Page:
Querying is part of the journey…

man in black suit sitting on chair beside buildings

Though in some ways it is a more daunting task than writing a manuscript. Searching for a literary agent for Fantastic America is new for me. I’ve queried (and gotten plenty of rejections) for other short story projects. Querying for a literary agent is much more involved than submitting a story to a magazine editor, but the principles are similar.

At times, the sheer amount of information can be overwhelming. There are thousands of agents, at hundreds of literary agencies. Narrowing down my search to an agent that is looking for books in the genre I write, who are open to queries is a challenge. A challenge I repeat over and over to get a good number of submissions going at once.

Once I’ve found an agent that might be a good fit, learning more about them takes a bit more research. What do they like, what don’t they like, and is my story something they could believe in? Following their submission guidelines is fairly straight forward. Waiting is not easy. Having more work to do while I wait is essential to my sanity.

So I’m a bit frazzled right now. Tracking submissions on my excel spreadsheet helps me stay on task. Of course the point of the spreadsheet is to remember on the page what my memory might not recall without it. Have sent anything to this agent before, did I hear back, has it been long enough to query anyone else at that agency? All of this and more, is part of how I manage my queries. Without a tracking sheet, I’d be lost.

I’d like to introduce you to L.o.R.E.

central park with skyscrapers in new york city

Henry Boyd Raft founded the League of Raftean Examiners in New York city in the 1930’s. Raft was an eccentric journalist who witnessed the disappearance of Cecelia Tremaine in central park. Henry spent the next thirty years of his life devoted to investigating weird and esoteric phenomena around the United States. Raft enlisted colleagues in journalist and academic circles to research events he could not investigate personally. He also founded the Raftean News, a monthly magazine that highlighted oddities for the public.

After his death in 1962, the magazine passed among several of his investigators until 1972 when it was shuttered. In the ten years between Raft’s death and the last issue of the magazine, the League of Raftean Examiners established their national organization. This was also the first year of the national LoRE Convention.

Since then, LoRE has remained a loose network of academics, journalists and amateur investigators. They still seek out unexplained (or poorly understood) phenomena like ball lightning, the Brown Mountain Lights, ooparts, spontaneous human combustion, rains of unusual animals or materials, and UFO’s. The most recent convention in Chicago counted over fifteen hundred attendees. Lectures included collecting, sharing and publishing data on a variety of unexplained phenomena.

Herbert Allan, former history professor at Valparaiso University, and his wife Ginny were major organizers for the annual LoRE convention. Allan still maintains connections with many of his former Examiner colleagues. Many of these colleagues have begun an uncoordinated investigation of paranormal events since the solstice.

I’ve taken a deeper dive into backstory…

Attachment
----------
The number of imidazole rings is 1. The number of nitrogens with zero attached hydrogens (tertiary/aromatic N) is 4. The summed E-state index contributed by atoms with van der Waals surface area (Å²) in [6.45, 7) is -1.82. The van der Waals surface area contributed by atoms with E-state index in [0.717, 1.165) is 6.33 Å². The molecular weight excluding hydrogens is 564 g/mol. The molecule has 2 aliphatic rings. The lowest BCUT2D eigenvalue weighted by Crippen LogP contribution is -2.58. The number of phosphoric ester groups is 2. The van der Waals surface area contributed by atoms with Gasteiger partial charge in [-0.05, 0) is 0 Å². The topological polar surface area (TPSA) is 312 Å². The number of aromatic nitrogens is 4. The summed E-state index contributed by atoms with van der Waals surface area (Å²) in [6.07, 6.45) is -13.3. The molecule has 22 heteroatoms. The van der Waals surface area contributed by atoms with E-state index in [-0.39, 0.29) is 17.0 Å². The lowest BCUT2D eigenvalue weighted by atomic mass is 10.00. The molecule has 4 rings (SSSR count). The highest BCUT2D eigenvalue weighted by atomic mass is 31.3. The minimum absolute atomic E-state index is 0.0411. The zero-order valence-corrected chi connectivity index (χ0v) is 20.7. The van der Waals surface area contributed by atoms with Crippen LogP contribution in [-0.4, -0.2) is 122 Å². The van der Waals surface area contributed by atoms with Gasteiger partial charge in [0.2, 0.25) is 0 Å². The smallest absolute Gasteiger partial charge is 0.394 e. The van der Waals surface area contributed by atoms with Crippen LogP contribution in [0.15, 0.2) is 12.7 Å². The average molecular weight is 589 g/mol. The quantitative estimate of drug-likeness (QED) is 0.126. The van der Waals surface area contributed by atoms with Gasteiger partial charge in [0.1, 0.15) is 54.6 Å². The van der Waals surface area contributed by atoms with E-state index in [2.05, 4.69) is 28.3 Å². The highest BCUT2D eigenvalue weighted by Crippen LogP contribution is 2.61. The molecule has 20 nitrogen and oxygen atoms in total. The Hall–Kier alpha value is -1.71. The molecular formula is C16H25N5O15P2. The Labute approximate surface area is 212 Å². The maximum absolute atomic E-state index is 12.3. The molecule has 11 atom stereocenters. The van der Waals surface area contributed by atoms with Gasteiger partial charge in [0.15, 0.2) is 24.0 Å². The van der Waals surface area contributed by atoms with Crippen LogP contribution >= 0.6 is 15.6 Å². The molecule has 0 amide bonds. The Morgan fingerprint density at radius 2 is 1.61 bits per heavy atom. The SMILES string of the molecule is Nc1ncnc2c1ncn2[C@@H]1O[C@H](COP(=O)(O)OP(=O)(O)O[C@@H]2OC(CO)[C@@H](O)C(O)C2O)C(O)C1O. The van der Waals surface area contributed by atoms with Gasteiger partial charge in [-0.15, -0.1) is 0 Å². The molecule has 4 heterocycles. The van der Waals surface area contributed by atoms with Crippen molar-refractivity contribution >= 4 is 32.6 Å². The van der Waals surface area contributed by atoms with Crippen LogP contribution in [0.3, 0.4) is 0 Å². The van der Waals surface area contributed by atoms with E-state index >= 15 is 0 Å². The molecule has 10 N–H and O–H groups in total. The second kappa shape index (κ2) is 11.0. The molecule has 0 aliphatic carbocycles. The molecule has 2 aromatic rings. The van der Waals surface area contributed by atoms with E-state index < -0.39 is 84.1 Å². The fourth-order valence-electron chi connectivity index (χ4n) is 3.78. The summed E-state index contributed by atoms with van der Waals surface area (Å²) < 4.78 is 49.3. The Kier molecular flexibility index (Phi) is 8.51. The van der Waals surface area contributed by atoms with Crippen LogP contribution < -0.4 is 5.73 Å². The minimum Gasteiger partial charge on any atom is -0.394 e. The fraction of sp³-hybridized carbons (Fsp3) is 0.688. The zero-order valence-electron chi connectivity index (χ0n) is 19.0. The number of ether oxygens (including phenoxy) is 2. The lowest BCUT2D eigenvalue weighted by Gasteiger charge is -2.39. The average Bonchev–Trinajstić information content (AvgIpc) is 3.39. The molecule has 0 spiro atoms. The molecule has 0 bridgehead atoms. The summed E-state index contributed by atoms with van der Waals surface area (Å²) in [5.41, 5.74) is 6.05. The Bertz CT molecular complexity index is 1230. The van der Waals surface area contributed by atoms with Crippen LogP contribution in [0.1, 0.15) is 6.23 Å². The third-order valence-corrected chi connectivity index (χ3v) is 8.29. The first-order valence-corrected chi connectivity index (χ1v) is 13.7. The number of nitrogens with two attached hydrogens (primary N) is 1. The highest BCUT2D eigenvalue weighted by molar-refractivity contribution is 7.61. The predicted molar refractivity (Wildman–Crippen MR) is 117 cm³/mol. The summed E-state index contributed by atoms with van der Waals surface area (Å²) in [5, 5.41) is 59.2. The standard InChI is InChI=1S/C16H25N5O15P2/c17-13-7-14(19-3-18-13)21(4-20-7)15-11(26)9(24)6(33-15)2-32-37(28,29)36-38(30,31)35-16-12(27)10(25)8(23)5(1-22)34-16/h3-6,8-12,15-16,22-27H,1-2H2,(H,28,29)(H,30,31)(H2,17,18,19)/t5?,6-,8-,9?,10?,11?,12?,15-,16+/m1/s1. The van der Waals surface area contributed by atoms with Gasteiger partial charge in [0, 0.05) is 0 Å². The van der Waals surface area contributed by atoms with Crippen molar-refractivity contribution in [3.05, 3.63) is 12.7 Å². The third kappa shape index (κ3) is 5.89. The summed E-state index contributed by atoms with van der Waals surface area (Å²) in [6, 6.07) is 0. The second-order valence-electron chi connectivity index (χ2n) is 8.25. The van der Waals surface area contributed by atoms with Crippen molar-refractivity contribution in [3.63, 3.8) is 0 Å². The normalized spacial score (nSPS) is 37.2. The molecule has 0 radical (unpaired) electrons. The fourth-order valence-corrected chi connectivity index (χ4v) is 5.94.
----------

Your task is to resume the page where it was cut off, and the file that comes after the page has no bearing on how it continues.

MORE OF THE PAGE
When I made the decision to reinvent the history of the Earth of Fantastic America I only went back a short distance. I’ve discovered a need to go further back, and its difficult for me to stop once I get started. A new path allows new wrinkles to the story. Writing with that in mind is fun for me, and hopefully for my audience as well.

My most recent dive into the history of this world has taken me to the 1860’s. July of 1863 to be more precise. A small town in Pennsylvania that will change the course of the Civil War and American history. The little nudge to what happened here is unremarkable to recorded history, but will have ripples through the entire story in modern times. I won’t ruin the surprises in store, but I’m almost giddy with how well it’s working out!

The changes go deeper, so my dive will continue. I have more than a few ideas that may not show up until after the first book in the series. I’ll keep writing, and keep posting on this blog, so stick around for clues and explanations you won’t find in the books. This is already a wild ride, it only gets weirder from here.

I’m often surprised at how ideas come together…

shallow focus photography of paintbrush

I had very specific ideas for Fantastic America when I started the project. Back then, it wasn’t even called that, but I still had a plan. Eventually, I had too much material for one book, or even four books. Rewriting and expanding the ideas, I lost some of the focus on ideas that became less important in my rush to finish the manuscript. Editing and rewriting didn’t bring those ideas back right away either.

Fortunately, rewriting is a long process. I was inspired to add in an idea that addressed shortcomings I found in my latest round of edits. That idea brought many of those older ideas that had fallen by the way side back into focus. As often happens, the way opened for all those ideas fit together more neatly than I could have planned.

Now, I have a perfect method to introduce concepts, names, and events that I want to plant as seeds for the rest of the series. There is a bit of mirth and joy that bubbles up out of no real attempt on my part. I often credit my muse for a good deal of my personal creativity, and this may be another example of how she helps me write.

I fell in love with my book all over again…

Fantastic America has gone through dozens of re-writes since I finished the original manuscript. Rounds of self editing, expansion, developmental editing, and polishing have (I hope) focused and refined the story. In that months long process, I kind of lost that loving feeling for the book. It wasn’t what I envisioned, and I wasn’t sure how to fix it. I hear a lot that the only way to learn to write a book is to write a book, and I believe it.

I have learned a lot that will help me with Midwestern Magicians and every other book I write in the future. Those lesson fortunately came before I tried to send my first book out into the wide world. Which brings me to my new appreciation of FA. It sings to me again. The characters are deeper, their struggles have more impact, and their service of the larger narrative is back in harmony with my original vision.

I can’t wait to share that with the world (or at least my small audience within the world)!